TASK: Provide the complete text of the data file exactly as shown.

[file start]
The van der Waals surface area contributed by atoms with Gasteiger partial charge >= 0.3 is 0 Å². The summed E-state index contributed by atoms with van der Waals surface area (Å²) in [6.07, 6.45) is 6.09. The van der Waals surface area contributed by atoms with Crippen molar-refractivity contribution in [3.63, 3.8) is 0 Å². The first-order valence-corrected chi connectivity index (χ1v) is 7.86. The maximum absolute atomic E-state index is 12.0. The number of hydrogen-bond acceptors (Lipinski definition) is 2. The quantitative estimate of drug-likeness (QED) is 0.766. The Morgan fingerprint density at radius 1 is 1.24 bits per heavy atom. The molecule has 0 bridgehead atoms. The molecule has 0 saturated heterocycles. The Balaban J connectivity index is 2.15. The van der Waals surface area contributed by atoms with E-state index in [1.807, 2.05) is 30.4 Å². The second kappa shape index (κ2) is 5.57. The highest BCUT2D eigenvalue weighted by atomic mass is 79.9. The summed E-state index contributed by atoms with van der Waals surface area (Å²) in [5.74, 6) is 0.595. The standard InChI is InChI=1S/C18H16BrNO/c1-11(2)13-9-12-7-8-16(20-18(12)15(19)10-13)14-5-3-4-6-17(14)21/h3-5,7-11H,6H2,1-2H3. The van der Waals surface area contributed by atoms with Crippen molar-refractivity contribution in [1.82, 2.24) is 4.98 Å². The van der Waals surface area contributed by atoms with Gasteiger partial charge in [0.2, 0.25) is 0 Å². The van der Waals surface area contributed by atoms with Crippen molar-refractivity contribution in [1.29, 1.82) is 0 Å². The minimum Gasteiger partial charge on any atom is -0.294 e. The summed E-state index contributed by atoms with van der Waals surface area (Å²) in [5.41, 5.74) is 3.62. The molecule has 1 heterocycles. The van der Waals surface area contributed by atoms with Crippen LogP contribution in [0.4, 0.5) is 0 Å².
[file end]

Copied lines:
The van der Waals surface area contributed by atoms with Gasteiger partial charge >= 0.3 is 0 Å². The summed E-state index contributed by atoms with van der Waals surface area (Å²) in [6.07, 6.45) is 6.09. The van der Waals surface area contributed by atoms with Crippen molar-refractivity contribution in [3.63, 3.8) is 0 Å². The first-order valence-corrected chi connectivity index (χ1v) is 7.86. The maximum absolute atomic E-state index is 12.0. The number of hydrogen-bond acceptors (Lipinski definition) is 2. The quantitative estimate of drug-likeness (QED) is 0.766. The Morgan fingerprint density at radius 1 is 1.24 bits per heavy atom. The molecule has 0 bridgehead atoms. The molecule has 0 saturated heterocycles. The Balaban J connectivity index is 2.15. The van der Waals surface area contributed by atoms with E-state index in [1.807, 2.05) is 30.4 Å². The second kappa shape index (κ2) is 5.57. The highest BCUT2D eigenvalue weighted by atomic mass is 79.9. The summed E-state index contributed by atoms with van der Waals surface area (Å²) in [5.74, 6) is 0.595. The standard InChI is InChI=1S/C18H16BrNO/c1-11(2)13-9-12-7-8-16(20-18(12)15(19)10-13)14-5-3-4-6-17(14)21/h3-5,7-11H,6H2,1-2H3. The van der Waals surface area contributed by atoms with Crippen molar-refractivity contribution in [1.82, 2.24) is 4.98 Å². The van der Waals surface area contributed by atoms with Gasteiger partial charge in [0.2, 0.25) is 0 Å². The van der Waals surface area contributed by atoms with Crippen molar-refractivity contribution in [1.29, 1.82) is 0 Å². The minimum Gasteiger partial charge on any atom is -0.294 e. The summed E-state index contributed by atoms with van der Waals surface area (Å²) in [5.41, 5.74) is 3.62. The molecule has 1 heterocycles. The van der Waals surface area contributed by atoms with Crippen LogP contribution in [0.4, 0.5) is 0 Å².